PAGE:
Wearing his jeans turned out to be a great idea. One of the snake’s fangs had struck the seam on his jeans, and so did not penetrate to the skin. So he was officially a one-fang snakebite victim.

Doctors kept him overnight at St. James Healthcare, while he was receiving antivenin, so they could keep an eye on him. On Sunday, they let him go home.

“We were so lucky,” Elizabeth says. “The doctors say there’s no reason he shouldn’t make a full recovery.

“He’s keeping his leg elevated.”

Childrey is also taking a great deal of ribbing from friends from across the country.

“They wanted to know why I didn’t stay and fish longer,” he said.

“If I’d known I had three hours to get to the doctor. I might have,” he said. “The fishing was really good.”

Copyright 2020 The Associated Press. All rights reserved. This material may not be published, broadcast, rewritten or redistributed.

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Better Late Than Never for Civic Center Eats

No, COVID-19 hasn't completely ruined the summer of 2020; the sun still shines on Colorado every day and the great outdoors still beckon, but the pandemic has certainly squashed some of our favorite summer activities: concerts, beer fests, sporting events and food festivals, including our own Tacolandia, which would have taken place later this month at Civic Center Park.

But outdoor dining at Civic Center Park is not off the table — even if it has been postponed a few months. Civic Center Eats returns on Wednesday, August 12, keeping alive the decade-long run of the food truck gathering that helped launch a new era of mobile kitchens in Denver.

In years past, Civic Center Eats welcomed food trucks to the park beginning in May, so we're already three months behind on our street food noshing, but you'll be able to make up for some of that lost time because there's something new this year: dinner. The food truck gathering will take place every Wednesday and Thursday fro 11:30 a.m. to 1:30 p.m. — and again from 5:30 to 7:30 p.m — through October 15.

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Of course, the whole event will look a little different this year. Instead of twenty or so trucks attracting hundreds of hungry customers to pack the plaza, there will be five trucks at a time, and each of the four weekly sessions will rotate vendors, adding variety for returning customers.

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Support Our Journalism EXPAND Cilantro & Perejil is one of the food trucks returning to Civic Center EATS. Mark Antonation

“We know that Civic Center Eats is such a quintessential experience during the summer here, so we’ve been focused on bringing it back to life, even if on a much smaller level” says Eric Lazzari, executive director of the Civic Center Conservancy, which organizes the food truck rally. “We want to create that culinary experience our Eats fans crave, support our food truck community and breathe some life back into Civic Center – in a safe environment. And we’re excited to offer dinner this year, to give more people a chance to come experience Eats with their friends and families.”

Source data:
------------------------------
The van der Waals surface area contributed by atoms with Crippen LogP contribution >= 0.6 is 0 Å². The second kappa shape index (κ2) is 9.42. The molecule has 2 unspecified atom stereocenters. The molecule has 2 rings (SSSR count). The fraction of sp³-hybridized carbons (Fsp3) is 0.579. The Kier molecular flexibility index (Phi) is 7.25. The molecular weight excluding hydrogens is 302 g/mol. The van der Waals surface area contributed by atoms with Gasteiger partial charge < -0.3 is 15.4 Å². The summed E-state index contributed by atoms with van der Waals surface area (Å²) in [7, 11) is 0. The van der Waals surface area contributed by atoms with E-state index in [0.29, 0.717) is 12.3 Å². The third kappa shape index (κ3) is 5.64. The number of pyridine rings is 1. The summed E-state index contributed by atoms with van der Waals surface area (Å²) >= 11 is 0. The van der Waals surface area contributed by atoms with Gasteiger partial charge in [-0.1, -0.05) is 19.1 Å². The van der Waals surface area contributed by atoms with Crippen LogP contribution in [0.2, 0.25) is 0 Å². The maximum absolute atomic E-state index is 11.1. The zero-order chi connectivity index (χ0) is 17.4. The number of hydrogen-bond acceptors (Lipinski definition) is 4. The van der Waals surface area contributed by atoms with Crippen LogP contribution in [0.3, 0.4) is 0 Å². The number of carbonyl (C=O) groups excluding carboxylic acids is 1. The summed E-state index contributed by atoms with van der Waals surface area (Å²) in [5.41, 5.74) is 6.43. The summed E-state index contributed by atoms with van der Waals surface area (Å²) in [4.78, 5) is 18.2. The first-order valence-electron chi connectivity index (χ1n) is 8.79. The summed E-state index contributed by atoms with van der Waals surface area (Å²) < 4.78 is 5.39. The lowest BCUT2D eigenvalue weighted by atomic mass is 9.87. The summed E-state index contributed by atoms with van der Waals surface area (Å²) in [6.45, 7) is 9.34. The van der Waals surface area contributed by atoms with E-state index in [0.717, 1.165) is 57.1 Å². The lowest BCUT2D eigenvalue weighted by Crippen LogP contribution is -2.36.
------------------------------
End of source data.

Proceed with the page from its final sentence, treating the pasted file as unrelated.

To maintain a safe and healthy environment this year, there will be a roped-off area on the southwest side of the promenade where customers will order and pick up food (rather than standing in line at each food truck). Once you have your pizza, tacos, sandwiches, salads, dumplings, ice cream and other eats, you can enjoy your meal in a designated picnic circle on the lawn or spread out anywhere else in the park — as long as you maintain a safe distance from other guests. Masks will be required while in the ordering and pick-up area, and there will be a one-way traffic flow for entering and leaving.

Some of Denver's longest-running food trucks will be participating, including Steuben's, Orange Crunch, Pasty Republic and Crock Spot Gourmet, along with other returning favorites such as Cilantro & Perejil, Cirque Kitchen, Adobo, Denver Vegan Van, Ba-nom-a-nom, J Street, Miss B's Vietnamese and Radical Sasquatch. Also be on the lookout for hot newcomers Yuan Wonton, Cupbob (Korean street food) and Taco Choi. See the Civic Center Eats website for a complete list of 2020 vendors, with links to their menus — so you can order in advance.